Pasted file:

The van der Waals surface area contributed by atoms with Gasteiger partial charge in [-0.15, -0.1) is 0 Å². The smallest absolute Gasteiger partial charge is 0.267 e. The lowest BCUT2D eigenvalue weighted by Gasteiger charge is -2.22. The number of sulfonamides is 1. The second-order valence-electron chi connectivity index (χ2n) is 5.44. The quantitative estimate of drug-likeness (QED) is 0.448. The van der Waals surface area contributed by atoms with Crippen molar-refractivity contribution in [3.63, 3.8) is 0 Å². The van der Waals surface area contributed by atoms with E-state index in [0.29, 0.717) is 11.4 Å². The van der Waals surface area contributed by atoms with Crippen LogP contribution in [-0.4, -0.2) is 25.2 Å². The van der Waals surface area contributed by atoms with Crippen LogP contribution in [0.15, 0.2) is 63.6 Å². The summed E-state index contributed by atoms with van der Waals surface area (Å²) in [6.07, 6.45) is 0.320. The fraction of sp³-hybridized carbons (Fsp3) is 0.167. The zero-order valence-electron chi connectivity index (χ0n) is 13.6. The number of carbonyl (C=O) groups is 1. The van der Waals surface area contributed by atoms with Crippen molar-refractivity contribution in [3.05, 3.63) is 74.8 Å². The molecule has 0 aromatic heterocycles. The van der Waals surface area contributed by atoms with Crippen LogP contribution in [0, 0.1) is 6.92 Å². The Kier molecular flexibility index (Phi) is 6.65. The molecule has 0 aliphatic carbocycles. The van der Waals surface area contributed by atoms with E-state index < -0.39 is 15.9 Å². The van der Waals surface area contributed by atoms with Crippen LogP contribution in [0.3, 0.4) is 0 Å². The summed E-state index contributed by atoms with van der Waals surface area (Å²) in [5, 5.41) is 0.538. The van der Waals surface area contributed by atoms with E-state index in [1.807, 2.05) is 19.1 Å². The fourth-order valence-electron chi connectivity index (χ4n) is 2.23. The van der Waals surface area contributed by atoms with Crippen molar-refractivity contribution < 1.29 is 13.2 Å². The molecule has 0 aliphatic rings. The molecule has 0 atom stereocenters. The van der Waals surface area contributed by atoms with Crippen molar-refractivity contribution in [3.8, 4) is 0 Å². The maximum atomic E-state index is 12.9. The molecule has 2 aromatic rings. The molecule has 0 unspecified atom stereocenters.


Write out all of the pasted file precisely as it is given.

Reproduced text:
The van der Waals surface area contributed by atoms with Gasteiger partial charge in [-0.15, -0.1) is 0 Å². The smallest absolute Gasteiger partial charge is 0.267 e. The lowest BCUT2D eigenvalue weighted by Gasteiger charge is -2.22. The number of sulfonamides is 1. The second-order valence-electron chi connectivity index (χ2n) is 5.44. The quantitative estimate of drug-likeness (QED) is 0.448. The van der Waals surface area contributed by atoms with Crippen molar-refractivity contribution in [3.63, 3.8) is 0 Å². The van der Waals surface area contributed by atoms with E-state index in [0.29, 0.717) is 11.4 Å². The van der Waals surface area contributed by atoms with Crippen LogP contribution in [-0.4, -0.2) is 25.2 Å². The van der Waals surface area contributed by atoms with Crippen LogP contribution in [0.15, 0.2) is 63.6 Å². The summed E-state index contributed by atoms with van der Waals surface area (Å²) in [6.07, 6.45) is 0.320. The fraction of sp³-hybridized carbons (Fsp3) is 0.167. The zero-order valence-electron chi connectivity index (χ0n) is 13.6. The number of carbonyl (C=O) groups is 1. The van der Waals surface area contributed by atoms with Crippen molar-refractivity contribution in [3.05, 3.63) is 74.8 Å². The molecule has 0 aromatic heterocycles. The van der Waals surface area contributed by atoms with Crippen LogP contribution in [0, 0.1) is 6.92 Å². The Kier molecular flexibility index (Phi) is 6.65. The molecule has 0 aliphatic carbocycles. The van der Waals surface area contributed by atoms with E-state index < -0.39 is 15.9 Å². The van der Waals surface area contributed by atoms with Crippen LogP contribution in [0.3, 0.4) is 0 Å². The summed E-state index contributed by atoms with van der Waals surface area (Å²) in [5, 5.41) is 0.538. The van der Waals surface area contributed by atoms with E-state index in [1.807, 2.05) is 19.1 Å². The fourth-order valence-electron chi connectivity index (χ4n) is 2.23. The van der Waals surface area contributed by atoms with Crippen molar-refractivity contribution < 1.29 is 13.2 Å². The molecule has 0 aliphatic rings. The molecule has 0 atom stereocenters. The van der Waals surface area contributed by atoms with Crippen molar-refractivity contribution in [3.8, 4) is 0 Å². The maximum atomic E-state index is 12.9. The molecule has 2 aromatic rings. The molecule has 0 unspecified atom stereocenters.